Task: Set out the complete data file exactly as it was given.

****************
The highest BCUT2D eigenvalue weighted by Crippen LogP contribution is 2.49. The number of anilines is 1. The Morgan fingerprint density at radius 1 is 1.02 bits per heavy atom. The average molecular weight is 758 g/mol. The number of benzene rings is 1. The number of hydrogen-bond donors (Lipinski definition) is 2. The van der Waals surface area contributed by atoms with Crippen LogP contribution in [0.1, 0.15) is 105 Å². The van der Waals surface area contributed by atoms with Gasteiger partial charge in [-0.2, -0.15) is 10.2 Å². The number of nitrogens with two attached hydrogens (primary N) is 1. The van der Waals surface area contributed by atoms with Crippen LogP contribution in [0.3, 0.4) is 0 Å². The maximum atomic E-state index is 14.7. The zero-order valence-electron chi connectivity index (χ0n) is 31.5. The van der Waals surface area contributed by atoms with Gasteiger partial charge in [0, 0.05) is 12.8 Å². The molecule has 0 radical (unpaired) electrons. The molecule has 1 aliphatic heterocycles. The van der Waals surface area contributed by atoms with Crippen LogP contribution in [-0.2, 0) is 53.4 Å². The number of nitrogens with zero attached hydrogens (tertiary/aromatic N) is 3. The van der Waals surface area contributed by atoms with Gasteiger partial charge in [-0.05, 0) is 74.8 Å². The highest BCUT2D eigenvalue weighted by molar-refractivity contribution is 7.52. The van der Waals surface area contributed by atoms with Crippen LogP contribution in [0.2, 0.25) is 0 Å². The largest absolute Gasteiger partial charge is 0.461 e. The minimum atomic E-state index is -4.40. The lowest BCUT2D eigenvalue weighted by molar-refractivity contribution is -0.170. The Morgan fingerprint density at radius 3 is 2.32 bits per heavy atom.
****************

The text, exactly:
The highest BCUT2D eigenvalue weighted by Crippen LogP contribution is 2.49. The number of anilines is 1. The Morgan fingerprint density at radius 1 is 1.02 bits per heavy atom. The average molecular weight is 758 g/mol. The number of benzene rings is 1. The number of hydrogen-bond donors (Lipinski definition) is 2. The van der Waals surface area contributed by atoms with Crippen LogP contribution in [0.1, 0.15) is 105 Å². The van der Waals surface area contributed by atoms with Gasteiger partial charge in [-0.2, -0.15) is 10.2 Å². The number of nitrogens with two attached hydrogens (primary N) is 1. The van der Waals surface area contributed by atoms with Crippen LogP contribution in [0.3, 0.4) is 0 Å². The maximum atomic E-state index is 14.7. The zero-order valence-electron chi connectivity index (χ0n) is 31.5. The van der Waals surface area contributed by atoms with Gasteiger partial charge in [0, 0.05) is 12.8 Å². The molecule has 0 radical (unpaired) electrons. The molecule has 1 aliphatic heterocycles. The van der Waals surface area contributed by atoms with Crippen LogP contribution in [-0.2, 0) is 53.4 Å². The number of nitrogens with zero attached hydrogens (tertiary/aromatic N) is 3. The van der Waals surface area contributed by atoms with Gasteiger partial charge in [-0.05, 0) is 74.8 Å². The highest BCUT2D eigenvalue weighted by molar-refractivity contribution is 7.52. The van der Waals surface area contributed by atoms with Crippen LogP contribution in [0.2, 0.25) is 0 Å². The largest absolute Gasteiger partial charge is 0.461 e. The minimum atomic E-state index is -4.40. The lowest BCUT2D eigenvalue weighted by molar-refractivity contribution is -0.170. The Morgan fingerprint density at radius 3 is 2.32 bits per heavy atom.